Absolutely. After leaving Bitstream, which for me was mostly library expansion work — digitizing existing typefaces — I had so many ideas for new type designs that I couldn’t learn the Fontographer software fast enough to pursue them all. I was looking through a book of German poster designs from the early 1920s and I was grabbed by the powerfully graphic display lettering rendered by Ludwig Holwein. I felt I had to turn these wonderful letters into a typeface which became Bremen. Munich followed as an angular variation of Bremen’s forms.
Alhambra, Avalon and Sloop were based more on the shapes that various calligraphic writing tools can create; Alhambra being a synthesis of a variety of calligraphic hands; Avalon was inspired by a lettering style of Friedrich Neugebauer and Sloop was inspired by the elegant lettering of Raphael Boguslav. Shimano might have seemed like a totally different direction for me, and in some ways it was, but I was merely pursuing a certain dramatic effect which you see in all my display designs whether that drama is inherent in the sharp contrast of forms or in the flowing rhythm of the design’s regularity.
Font Bureau calls Nutcracker its “Christmas typeface”, but of course this ornate display face is much more than that. Based on fanciful calligraphic titling Lipton designed for a book on Tchaikovsky’s ballet from the adventurous Boston publisher David Godine, it was later completed into a display typeface for all kinds of festive occasions — a Font Bureau original.
In the 1920s and early ’30s, many forms of display typography flourished in Europe, and nowhere more than in Germany and Austria, where poster design was at a high creative level. Lipton found the model for Bremen on a poster drawn by the artist Ludwig Holwein in 1922.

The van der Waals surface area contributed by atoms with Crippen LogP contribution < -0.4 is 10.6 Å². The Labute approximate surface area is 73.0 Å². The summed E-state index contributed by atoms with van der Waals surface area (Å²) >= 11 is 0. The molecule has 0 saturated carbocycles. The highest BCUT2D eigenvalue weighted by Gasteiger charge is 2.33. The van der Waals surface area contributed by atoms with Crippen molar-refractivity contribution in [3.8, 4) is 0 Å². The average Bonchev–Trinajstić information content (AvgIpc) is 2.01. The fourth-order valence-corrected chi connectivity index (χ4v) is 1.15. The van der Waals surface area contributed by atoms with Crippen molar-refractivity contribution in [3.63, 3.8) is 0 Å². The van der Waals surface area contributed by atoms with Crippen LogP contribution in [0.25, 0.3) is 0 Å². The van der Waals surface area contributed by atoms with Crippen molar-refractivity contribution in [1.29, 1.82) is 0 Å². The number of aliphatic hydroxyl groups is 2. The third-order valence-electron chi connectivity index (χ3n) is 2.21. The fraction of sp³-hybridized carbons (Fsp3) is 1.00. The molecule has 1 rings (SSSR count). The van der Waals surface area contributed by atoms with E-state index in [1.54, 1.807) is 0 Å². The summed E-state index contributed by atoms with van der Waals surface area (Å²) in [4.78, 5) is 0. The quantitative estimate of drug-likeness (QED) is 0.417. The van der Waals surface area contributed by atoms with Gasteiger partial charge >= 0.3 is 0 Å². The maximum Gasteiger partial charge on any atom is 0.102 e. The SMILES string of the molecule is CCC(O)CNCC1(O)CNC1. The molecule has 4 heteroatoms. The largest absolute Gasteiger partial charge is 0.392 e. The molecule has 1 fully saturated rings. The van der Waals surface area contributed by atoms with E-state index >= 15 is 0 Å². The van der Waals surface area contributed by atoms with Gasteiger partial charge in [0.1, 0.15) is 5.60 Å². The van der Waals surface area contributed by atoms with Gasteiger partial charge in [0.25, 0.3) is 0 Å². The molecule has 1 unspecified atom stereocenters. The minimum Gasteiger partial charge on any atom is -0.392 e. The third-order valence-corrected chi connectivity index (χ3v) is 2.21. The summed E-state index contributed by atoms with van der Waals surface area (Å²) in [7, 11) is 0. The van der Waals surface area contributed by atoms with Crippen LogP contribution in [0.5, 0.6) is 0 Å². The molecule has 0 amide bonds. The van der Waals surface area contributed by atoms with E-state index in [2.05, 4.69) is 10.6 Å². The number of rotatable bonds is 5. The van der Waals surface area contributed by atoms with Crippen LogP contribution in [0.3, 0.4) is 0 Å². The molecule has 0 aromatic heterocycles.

The techno-style Shimano may seem like a radical departure from Lipton’s usual idiom. But as Lipton explains, the typeface was just a different way of achieving a compelling typographic effect. There are two basic variants, Square and Round, each in two widths and two weights. Note the alternate, less modular forms of M, W, Y and other letters.
I read that Arrus, one of your earliest type families, was based on your own calligraphy. To hand-draw upright romans, like some of the 14th-century humanist writing masters did -- that is quite unique. What models did you use, and what tools?
Arrus’ capitals are based more on the brush and its ability to produce certain subtle characteristics that the stiffer pen tool cannot readily make. The examples of brush-drawn capitals in Origin of the Serif by Father Catich are the real source of Arrus Roman and have close ties to the Trajan Inscription. The gently swelling vertical strokes and the dented construction of the serifs are both brush characteristics. Not to say that you can’t make these capitals and create that effect with a broad-edged pen, though you would need to build up the strokes to achieve the desired effect. There are many techniques and tools that can be used to draw a letter and the tool choice you make, whether it is a brush, broad-edged pen, pointed pen, pencil, stick or computer mouse, will surely dictate the spirit of the letters.